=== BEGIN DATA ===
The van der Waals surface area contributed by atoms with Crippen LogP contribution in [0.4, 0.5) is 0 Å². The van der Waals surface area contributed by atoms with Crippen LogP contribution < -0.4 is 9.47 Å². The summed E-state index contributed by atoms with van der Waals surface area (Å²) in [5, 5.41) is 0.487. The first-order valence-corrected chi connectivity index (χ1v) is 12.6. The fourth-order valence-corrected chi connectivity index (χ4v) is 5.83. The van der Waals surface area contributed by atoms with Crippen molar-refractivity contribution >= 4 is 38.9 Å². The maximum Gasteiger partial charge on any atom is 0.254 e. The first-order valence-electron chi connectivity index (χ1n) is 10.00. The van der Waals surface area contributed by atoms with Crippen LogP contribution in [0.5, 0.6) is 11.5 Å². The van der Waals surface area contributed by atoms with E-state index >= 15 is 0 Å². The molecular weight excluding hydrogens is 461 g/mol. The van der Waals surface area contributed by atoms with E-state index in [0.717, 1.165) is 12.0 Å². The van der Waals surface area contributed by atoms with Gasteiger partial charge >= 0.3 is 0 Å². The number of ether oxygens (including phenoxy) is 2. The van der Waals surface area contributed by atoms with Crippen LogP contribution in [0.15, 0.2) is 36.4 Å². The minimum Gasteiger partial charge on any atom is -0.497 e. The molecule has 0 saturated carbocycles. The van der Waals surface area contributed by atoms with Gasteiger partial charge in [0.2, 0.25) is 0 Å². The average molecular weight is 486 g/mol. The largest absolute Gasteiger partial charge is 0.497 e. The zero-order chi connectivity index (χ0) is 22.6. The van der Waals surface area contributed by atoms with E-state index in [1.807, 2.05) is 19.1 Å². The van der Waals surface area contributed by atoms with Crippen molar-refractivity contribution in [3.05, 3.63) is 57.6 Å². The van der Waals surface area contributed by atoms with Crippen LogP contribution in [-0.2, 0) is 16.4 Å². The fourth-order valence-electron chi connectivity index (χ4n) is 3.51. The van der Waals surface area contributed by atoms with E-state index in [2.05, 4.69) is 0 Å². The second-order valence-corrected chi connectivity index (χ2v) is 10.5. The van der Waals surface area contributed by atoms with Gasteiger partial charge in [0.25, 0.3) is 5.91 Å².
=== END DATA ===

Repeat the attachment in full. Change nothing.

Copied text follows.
The van der Waals surface area contributed by atoms with Crippen LogP contribution in [0.4, 0.5) is 0 Å². The van der Waals surface area contributed by atoms with Crippen LogP contribution < -0.4 is 9.47 Å². The summed E-state index contributed by atoms with van der Waals surface area (Å²) in [5, 5.41) is 0.487. The first-order valence-corrected chi connectivity index (χ1v) is 12.6. The fourth-order valence-corrected chi connectivity index (χ4v) is 5.83. The van der Waals surface area contributed by atoms with Crippen molar-refractivity contribution >= 4 is 38.9 Å². The maximum Gasteiger partial charge on any atom is 0.254 e. The first-order valence-electron chi connectivity index (χ1n) is 10.00. The van der Waals surface area contributed by atoms with Crippen LogP contribution in [0.5, 0.6) is 11.5 Å². The van der Waals surface area contributed by atoms with E-state index >= 15 is 0 Å². The molecular weight excluding hydrogens is 461 g/mol. The van der Waals surface area contributed by atoms with E-state index in [0.717, 1.165) is 12.0 Å². The van der Waals surface area contributed by atoms with Gasteiger partial charge >= 0.3 is 0 Å². The number of ether oxygens (including phenoxy) is 2. The van der Waals surface area contributed by atoms with Crippen LogP contribution in [0.15, 0.2) is 36.4 Å². The minimum Gasteiger partial charge on any atom is -0.497 e. The molecule has 0 saturated carbocycles. The van der Waals surface area contributed by atoms with Gasteiger partial charge in [0.2, 0.25) is 0 Å². The average molecular weight is 486 g/mol. The largest absolute Gasteiger partial charge is 0.497 e. The zero-order chi connectivity index (χ0) is 22.6. The van der Waals surface area contributed by atoms with E-state index in [1.807, 2.05) is 19.1 Å². The van der Waals surface area contributed by atoms with Crippen molar-refractivity contribution in [3.05, 3.63) is 57.6 Å². The van der Waals surface area contributed by atoms with Crippen LogP contribution in [-0.2, 0) is 16.4 Å². The fourth-order valence-electron chi connectivity index (χ4n) is 3.51. The van der Waals surface area contributed by atoms with E-state index in [2.05, 4.69) is 0 Å². The second-order valence-corrected chi connectivity index (χ2v) is 10.5. The van der Waals surface area contributed by atoms with Gasteiger partial charge in [0.25, 0.3) is 5.91 Å².